44

@hexomino's answer is correct and well-reasoned, as always. Here's another approach, which to me feels much more.. "axe-to-the-head" is what I'd call it in my native language, so I thought it might be interesting enough to warrant posting. Lower bound: (This is what @trolley813's encrypted comment is saying.) Upper bound:


12

I think the answer is Reasoning As trolley813 mentions in the comments


6

Short way to guess at the answer: Proving that this works: Now you asked about strategy:


5

Surely must be enough, and also required. After white has two unavoidable captures coming up: on white's next move, the Black can prevent only one of those moves, so the first objective is completed. Continuing from there, white will play next. It threatens black's F-pawn, and also the queen's rook or some other piece in front of it. All those pieces ...


5

EDIT: All solutions up to mirror symmetry, rotation, colour permutation found by brute force: End of EDIT. One possibility (I write X,O,+ for 0,1,2): A bit on how this was found:


4

Using a modified version of Albert Lang's method on the previous question, the best I've managed so far is As follows


4

Here's (what I think is) a simpler proof of Albert's lemma than the one in loopy_wall's answer. We'll find either a king-path of 0-squares connecting N and S sides, or a king-path of 1-squares connecting W and E sides. The basic idea is to walk along the boundary between 0-squares and 1-squares until we reach an edge of the board. So here's an example board; ...


3

Here is a solution with six lines: It's difficult to tell how I found this, except that I already knew a solution for a 3 by 3 grid with 4 lines, which can be found e.g. here on our sister site Mathematics Stack Exchange. It's also possible that a solution with 5 lines exists. (By the way, the puzzle is missing the requirement that the lines must be ...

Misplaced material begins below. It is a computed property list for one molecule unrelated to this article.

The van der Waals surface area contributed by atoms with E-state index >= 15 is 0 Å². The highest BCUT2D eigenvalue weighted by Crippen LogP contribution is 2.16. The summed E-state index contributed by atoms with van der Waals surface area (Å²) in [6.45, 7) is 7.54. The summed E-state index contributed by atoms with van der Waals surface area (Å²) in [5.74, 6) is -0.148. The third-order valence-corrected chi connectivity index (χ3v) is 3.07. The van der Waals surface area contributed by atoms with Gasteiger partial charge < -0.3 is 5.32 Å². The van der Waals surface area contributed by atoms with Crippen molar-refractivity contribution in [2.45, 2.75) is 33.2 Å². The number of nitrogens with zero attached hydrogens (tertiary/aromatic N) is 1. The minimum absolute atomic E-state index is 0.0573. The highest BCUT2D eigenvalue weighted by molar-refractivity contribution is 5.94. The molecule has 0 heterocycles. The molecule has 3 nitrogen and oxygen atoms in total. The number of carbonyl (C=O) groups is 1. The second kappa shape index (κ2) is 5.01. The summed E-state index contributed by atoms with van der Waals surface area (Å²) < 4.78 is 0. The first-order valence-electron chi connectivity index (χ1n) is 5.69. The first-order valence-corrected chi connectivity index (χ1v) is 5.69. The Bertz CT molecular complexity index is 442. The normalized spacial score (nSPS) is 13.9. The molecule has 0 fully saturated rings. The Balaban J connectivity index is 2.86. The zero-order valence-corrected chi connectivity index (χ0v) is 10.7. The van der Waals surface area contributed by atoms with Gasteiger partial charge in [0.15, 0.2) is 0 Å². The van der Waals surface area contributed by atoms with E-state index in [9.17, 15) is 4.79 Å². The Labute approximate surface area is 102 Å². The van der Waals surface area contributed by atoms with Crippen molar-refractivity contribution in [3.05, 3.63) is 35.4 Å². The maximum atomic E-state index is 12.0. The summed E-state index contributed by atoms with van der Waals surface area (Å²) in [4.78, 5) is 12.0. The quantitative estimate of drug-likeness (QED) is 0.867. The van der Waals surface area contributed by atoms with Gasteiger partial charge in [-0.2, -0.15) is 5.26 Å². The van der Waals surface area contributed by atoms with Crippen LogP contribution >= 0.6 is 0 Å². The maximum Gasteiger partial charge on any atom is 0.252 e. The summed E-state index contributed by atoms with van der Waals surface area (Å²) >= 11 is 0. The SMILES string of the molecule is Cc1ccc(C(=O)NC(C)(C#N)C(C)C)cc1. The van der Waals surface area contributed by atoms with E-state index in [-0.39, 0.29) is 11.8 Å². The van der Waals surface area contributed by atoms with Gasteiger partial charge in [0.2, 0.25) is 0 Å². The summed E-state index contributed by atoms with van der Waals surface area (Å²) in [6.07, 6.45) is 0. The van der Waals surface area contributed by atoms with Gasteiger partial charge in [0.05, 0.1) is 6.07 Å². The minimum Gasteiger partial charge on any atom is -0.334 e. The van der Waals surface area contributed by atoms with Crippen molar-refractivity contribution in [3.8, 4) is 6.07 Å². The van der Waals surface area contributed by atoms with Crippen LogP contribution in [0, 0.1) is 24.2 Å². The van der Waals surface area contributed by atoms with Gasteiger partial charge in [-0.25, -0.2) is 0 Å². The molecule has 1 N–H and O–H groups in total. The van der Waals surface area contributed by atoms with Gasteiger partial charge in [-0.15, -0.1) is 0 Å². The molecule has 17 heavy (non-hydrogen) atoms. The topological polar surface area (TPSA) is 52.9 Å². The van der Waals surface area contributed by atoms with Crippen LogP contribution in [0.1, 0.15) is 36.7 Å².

3

Proof of Albert's lemma (which solves the bonus question; please note that some repetitive details are omitted to keep down overall length to something reasonable):


3

Another proof of Albert's lemma (and one that I believe is much more elegant than the others presented): I will prove a stronger lemma instead. Namely: Proof: (A proof of the reduced statement follows. This proof is similar to Gareth's answer to the same question, but does not rely on an arbitrary choice of "leftmost".)


2

It feels like this can be improved but the best I've been able to do so far is As follows


2

I would like to present an argument that shows that In fact Proof


1

I used integer linear programming (and, sorry, a computer):


1

I don't know if this satisfies the intended problem but it follows the rules. I approached it by looking at the minimum multiple choice answer, and trying to exclude solutions of that size.


1

I finally wrote a heuristic solver that finds good solutions. I found many solutions that achieve the longest chain length of Here are some example solutions


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